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Wendy Kozol

Researcher at Oberlin College

Publications -  15
Citations -  494

Wendy Kozol is an academic researcher from Oberlin College. The author has contributed to research in topics: Politics & Ideology. The author has an hindex of 7, co-authored 15 publications receiving 480 citations. Previous affiliations of Wendy Kozol include University of Colorado Boulder.

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AHR Conversation: On Transnational History

TL;DR: The AHR Conversations as mentioned in this paper is an annual "Conversation" on topics of wide interest to historians, where ideas can be exchanged across different geographical, chronological, and subject specialties in a manner that will contribute to our overall understanding of an important theme.

Just advocacy? : women's human rights, transnational feminisms, and the politics of representation

TL;DR: The Just Advocacy? project as discussed by the authors explores the consequences of equating women's rights with human rights in the Middle East, focusing on the often overlooked ways that women and children are further subjugated when political or humanitarian groups represent them solely as victims and portray the individuals that are helping them as paternal saviors.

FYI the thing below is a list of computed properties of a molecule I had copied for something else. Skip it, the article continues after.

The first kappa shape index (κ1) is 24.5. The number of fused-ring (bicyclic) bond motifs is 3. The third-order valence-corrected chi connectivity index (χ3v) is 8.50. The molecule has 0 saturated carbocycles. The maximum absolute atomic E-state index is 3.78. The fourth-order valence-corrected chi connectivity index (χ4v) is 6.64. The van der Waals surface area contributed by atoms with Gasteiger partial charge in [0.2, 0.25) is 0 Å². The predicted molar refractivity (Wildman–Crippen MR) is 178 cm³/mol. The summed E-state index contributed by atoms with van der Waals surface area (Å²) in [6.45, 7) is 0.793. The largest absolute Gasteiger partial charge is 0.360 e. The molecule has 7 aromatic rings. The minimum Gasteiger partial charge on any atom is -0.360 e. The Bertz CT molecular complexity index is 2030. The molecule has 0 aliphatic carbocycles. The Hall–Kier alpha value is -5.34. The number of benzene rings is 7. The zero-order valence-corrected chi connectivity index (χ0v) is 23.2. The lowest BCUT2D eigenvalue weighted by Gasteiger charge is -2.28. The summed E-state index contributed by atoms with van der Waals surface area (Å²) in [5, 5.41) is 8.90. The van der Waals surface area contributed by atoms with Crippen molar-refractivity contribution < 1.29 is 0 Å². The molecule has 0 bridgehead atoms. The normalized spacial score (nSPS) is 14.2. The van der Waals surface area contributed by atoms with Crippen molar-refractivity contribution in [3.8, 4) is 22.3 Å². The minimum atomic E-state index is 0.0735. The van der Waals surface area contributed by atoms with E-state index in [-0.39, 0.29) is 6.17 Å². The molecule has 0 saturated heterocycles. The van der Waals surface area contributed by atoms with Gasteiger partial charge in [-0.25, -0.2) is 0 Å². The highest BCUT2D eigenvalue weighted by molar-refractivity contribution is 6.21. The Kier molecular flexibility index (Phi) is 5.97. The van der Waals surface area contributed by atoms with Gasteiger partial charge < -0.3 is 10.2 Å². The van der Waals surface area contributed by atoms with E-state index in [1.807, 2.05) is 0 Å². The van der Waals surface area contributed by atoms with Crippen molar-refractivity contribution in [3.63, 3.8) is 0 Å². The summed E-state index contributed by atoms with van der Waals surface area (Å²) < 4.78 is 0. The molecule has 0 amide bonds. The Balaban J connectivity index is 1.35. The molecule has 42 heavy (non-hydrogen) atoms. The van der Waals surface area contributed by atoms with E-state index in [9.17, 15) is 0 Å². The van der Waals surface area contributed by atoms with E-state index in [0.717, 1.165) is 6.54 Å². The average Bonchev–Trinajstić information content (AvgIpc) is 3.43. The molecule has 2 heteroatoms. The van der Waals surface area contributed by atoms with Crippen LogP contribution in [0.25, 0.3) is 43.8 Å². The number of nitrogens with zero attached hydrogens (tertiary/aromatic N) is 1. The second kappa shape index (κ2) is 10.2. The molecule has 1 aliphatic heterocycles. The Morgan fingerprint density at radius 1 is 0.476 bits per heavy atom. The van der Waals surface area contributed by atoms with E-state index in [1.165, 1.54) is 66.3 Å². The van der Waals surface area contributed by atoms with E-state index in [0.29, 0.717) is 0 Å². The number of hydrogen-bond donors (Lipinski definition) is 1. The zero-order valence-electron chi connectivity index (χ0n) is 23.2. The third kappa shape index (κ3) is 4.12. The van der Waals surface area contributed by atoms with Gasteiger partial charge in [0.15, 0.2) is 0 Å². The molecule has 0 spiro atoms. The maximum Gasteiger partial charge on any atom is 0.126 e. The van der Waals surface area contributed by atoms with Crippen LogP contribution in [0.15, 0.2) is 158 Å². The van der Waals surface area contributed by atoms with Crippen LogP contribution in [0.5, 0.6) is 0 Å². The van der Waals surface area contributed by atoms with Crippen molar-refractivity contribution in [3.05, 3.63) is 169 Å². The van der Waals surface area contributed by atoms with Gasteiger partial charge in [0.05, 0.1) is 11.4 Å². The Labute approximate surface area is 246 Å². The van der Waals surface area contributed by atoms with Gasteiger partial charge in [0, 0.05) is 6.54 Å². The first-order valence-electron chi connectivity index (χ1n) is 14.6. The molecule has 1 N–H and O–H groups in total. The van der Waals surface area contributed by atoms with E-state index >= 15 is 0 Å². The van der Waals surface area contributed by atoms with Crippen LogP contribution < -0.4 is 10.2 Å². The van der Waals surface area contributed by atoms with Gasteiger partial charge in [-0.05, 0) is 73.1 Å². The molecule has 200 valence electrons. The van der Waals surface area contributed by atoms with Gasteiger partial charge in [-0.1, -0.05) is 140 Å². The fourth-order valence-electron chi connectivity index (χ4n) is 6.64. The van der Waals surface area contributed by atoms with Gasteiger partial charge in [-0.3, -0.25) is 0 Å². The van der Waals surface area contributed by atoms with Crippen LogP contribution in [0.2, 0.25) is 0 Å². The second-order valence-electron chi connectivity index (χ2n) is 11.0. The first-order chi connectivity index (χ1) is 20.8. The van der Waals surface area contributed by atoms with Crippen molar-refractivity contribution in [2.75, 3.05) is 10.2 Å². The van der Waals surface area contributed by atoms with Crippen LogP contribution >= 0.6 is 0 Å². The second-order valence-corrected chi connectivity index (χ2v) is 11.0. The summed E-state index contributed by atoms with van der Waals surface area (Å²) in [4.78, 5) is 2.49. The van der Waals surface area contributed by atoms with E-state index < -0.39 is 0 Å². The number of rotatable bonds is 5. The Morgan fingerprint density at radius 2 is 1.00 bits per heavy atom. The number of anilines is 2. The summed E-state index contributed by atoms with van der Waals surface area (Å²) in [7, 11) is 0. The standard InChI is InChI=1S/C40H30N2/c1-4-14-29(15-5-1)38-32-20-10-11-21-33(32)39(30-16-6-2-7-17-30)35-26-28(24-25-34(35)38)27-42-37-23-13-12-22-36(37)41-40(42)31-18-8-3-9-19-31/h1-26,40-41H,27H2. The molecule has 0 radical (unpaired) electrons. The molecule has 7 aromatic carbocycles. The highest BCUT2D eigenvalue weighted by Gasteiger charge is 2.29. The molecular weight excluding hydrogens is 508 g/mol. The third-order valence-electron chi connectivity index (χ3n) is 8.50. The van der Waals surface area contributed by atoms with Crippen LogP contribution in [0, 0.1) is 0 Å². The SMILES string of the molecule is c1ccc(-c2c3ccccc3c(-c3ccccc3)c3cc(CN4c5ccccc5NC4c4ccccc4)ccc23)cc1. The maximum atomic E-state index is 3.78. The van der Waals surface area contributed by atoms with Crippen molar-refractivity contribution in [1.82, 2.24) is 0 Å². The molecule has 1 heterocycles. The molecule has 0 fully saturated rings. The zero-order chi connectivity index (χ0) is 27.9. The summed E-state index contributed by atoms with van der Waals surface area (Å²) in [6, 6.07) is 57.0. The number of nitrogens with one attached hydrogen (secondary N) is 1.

Life's America: Family and Nation in Postwar Photojournalism

TL;DR: Kozol as discussed by the authors examined how "Life" normalized the affluent nuclear family and supported middle-class consumption by defining the family as much by their possessions as by their conformity to traditional gender roles.

Haunting violations : feminist criticism and the crisis of the "real"

TL;DR: Haunting Violations as mentioned in this paper explores the inseparability of discourse and politics in quasi-autobiographical works such as "I", "Rigoberta Mench" and "When Heaven and Earth Changed Places".
Journal ArticleDOI

Battlefield Souvenirs and the Affective Politics of Recoil

TL;DR: In this article, the authors compare their intimate encounter with a relative's archive of Second World War battlefield souvenirs with the US national encounter with the torture pictures from Abu Ghraib, and propose witnessing strategies that instead encourage a self-reflexive engagement with spectatorship and historical accountability.